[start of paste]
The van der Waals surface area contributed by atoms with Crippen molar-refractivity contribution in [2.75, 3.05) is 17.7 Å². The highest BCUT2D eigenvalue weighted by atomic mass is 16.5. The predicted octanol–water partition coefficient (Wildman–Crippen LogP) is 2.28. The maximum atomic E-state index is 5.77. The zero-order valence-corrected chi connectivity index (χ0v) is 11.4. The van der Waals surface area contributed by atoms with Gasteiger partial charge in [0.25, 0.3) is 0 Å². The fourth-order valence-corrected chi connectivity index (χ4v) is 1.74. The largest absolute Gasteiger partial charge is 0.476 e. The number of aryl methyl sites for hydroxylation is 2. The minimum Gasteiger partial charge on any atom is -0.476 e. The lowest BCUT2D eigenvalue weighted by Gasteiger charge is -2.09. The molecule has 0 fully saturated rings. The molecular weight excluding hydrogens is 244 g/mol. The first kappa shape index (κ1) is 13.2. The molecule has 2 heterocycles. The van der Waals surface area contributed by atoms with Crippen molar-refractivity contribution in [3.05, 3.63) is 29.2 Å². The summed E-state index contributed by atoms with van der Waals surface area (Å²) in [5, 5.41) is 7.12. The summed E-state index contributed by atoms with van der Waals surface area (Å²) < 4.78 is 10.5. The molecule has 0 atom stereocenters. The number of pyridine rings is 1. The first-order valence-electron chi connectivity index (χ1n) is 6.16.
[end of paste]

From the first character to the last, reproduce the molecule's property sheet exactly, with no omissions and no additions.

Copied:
The van der Waals surface area contributed by atoms with Crippen molar-refractivity contribution in [2.75, 3.05) is 17.7 Å². The highest BCUT2D eigenvalue weighted by atomic mass is 16.5. The predicted octanol–water partition coefficient (Wildman–Crippen LogP) is 2.28. The maximum atomic E-state index is 5.77. The zero-order valence-corrected chi connectivity index (χ0v) is 11.4. The van der Waals surface area contributed by atoms with Gasteiger partial charge in [0.25, 0.3) is 0 Å². The fourth-order valence-corrected chi connectivity index (χ4v) is 1.74. The largest absolute Gasteiger partial charge is 0.476 e. The number of aryl methyl sites for hydroxylation is 2. The minimum Gasteiger partial charge on any atom is -0.476 e. The lowest BCUT2D eigenvalue weighted by Gasteiger charge is -2.09. The molecule has 0 fully saturated rings. The molecular weight excluding hydrogens is 244 g/mol. The first kappa shape index (κ1) is 13.2. The molecule has 2 heterocycles. The van der Waals surface area contributed by atoms with Crippen molar-refractivity contribution in [3.05, 3.63) is 29.2 Å². The summed E-state index contributed by atoms with van der Waals surface area (Å²) in [5, 5.41) is 7.12. The summed E-state index contributed by atoms with van der Waals surface area (Å²) < 4.78 is 10.5. The molecule has 0 atom stereocenters. The number of pyridine rings is 1. The first-order valence-electron chi connectivity index (χ1n) is 6.16.